Luca Falciola

Italian Police and the 1977 Movement: Organization and Internal Dynamics

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Italian policing of protest in 1977 is typically associated with «repression». The ensuing radicalization of political violence is also conventionally attributed to harsh law enforcement. However, these arguments are based on the assumption that State agencies were both willing and equipped to deploy significant force against dissent. Yet, this explanatory framework is primarily grounded on protesters' memories. This paper argues that our comprehension of these dynamics is biased by the selective use of sources and proposes integrating in the historical account also the point of view of the police. Based on extensive researches in the archives of the Ministry of Interior, this essay offers an alternative interpretation of law enforcement intervention during 1977. Specifically, it presents official data about arrests and agents employed in the field. Moreover, it demonstrates the dysfunctional relationship between the police and the judiciary. The research also shows the ineffective outcome of various «repressive» measures adopted by the police. Finally, it provides documentary evidence of the police's technical, organizational, and strategic flaws. Far from assuming this - equally biased - version of offered by the papers of the police, the paper discusses the competing interpretations and calls for a broader crosschecking of sources.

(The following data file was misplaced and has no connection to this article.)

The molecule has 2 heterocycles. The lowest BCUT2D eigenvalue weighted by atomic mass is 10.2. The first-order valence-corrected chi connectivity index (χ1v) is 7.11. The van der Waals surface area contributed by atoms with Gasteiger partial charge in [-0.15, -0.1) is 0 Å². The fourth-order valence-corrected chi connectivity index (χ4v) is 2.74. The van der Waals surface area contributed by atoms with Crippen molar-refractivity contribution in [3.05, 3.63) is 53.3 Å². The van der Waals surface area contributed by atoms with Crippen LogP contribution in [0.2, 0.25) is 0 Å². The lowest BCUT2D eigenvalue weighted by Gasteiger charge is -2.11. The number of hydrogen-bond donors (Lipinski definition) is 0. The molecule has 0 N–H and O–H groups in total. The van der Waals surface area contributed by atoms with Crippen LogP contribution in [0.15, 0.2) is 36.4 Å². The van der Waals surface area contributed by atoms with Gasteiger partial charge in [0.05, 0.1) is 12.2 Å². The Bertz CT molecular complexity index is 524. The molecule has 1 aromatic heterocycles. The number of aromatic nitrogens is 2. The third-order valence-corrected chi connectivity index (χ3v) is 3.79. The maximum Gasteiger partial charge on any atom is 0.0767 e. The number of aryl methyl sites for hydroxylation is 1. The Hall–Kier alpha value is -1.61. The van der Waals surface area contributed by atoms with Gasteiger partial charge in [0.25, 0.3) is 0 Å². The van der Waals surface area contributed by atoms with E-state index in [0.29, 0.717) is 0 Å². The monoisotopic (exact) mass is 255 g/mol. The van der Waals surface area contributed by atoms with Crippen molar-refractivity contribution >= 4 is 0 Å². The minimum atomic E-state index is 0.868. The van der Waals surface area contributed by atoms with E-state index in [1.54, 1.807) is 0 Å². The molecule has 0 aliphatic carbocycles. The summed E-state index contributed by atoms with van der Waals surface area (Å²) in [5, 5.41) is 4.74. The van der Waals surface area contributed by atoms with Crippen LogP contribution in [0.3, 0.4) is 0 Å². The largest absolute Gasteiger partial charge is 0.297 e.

• Policing of Protest
  • Movement of 1977
  • Italian Police
  • Francesco Cossiga
  • Law enforcement


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